CRUD interactions

A FhirClient named client has been setup in the previous topic, now let’s do something with it.

Create a new resource

Assume we want to create a new resource instance and want to ask the server to store it for us. This is done using Create.

var pat = new Patient() { /* set up data */ };
var created_pat = client.Create(pat);

Tip

See Working with the model for examples on how to fill a resource with values.

As you’d probably expect, this interaction will throw an Exception when things go wrong, in most cases a FhirOperationException. This exception has an Outcome property that contains an OperationOutcome resource, and which you may inspect to find out more information about why the interaction failed. Most FHIR servers will return a human-readable error description in the OperationOutcome to help you out.

If the interaction was successful, the server will return an instance of the resource that was created, containing the id, metadata and a copy of the data you just posted to the server as it was stored. Depending on the server implementation, this could differ from what you’ve sent. For instance, the server could have filled in fields with default values, if the values for those fields were not set in your request.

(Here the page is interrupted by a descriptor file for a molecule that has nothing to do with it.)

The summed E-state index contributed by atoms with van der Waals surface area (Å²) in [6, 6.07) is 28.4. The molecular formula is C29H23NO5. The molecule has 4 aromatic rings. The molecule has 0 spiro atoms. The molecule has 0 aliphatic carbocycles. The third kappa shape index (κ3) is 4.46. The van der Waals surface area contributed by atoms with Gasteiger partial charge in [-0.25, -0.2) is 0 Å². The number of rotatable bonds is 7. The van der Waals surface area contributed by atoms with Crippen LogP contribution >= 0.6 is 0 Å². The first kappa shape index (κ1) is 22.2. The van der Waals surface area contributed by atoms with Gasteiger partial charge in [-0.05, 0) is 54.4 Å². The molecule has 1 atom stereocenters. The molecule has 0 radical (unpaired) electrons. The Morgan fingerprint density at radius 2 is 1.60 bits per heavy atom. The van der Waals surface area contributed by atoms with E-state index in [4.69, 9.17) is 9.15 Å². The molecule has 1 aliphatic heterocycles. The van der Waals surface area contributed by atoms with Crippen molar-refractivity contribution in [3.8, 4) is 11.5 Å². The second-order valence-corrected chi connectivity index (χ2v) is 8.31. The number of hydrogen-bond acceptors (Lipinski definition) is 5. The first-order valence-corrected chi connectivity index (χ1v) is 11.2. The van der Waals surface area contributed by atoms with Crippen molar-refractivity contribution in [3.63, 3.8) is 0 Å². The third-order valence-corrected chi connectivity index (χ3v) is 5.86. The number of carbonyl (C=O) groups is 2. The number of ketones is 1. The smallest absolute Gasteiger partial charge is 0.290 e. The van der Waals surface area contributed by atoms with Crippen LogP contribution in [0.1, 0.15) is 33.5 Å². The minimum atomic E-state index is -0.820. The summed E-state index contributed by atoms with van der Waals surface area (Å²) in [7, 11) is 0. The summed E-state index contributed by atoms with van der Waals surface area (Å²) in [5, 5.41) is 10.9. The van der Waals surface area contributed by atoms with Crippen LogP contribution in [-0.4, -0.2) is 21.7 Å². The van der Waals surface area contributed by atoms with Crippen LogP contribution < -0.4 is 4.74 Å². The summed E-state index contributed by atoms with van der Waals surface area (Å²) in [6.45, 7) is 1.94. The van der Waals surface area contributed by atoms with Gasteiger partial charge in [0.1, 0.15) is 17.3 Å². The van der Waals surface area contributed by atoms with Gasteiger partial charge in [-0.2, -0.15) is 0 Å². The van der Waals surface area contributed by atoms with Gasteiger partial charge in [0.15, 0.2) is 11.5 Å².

If you’ve set the ReturnFullResource property of the FhirClient to false, the server will return the technical id and version number of the newly created resource in the headers of the response and the Create method will return null. See Looking at LastResult for an example of how to retrieve the information from the returned headers.

For the conditional version of this interaction, see Conditional interactions.

Reading an existing resource

To read the data for a given resource instance from a server, you’ll need its technical id. You may have previously stored this after a Create, or you have found its address in a ResourceReference (e.g. Observation.Subject.Reference).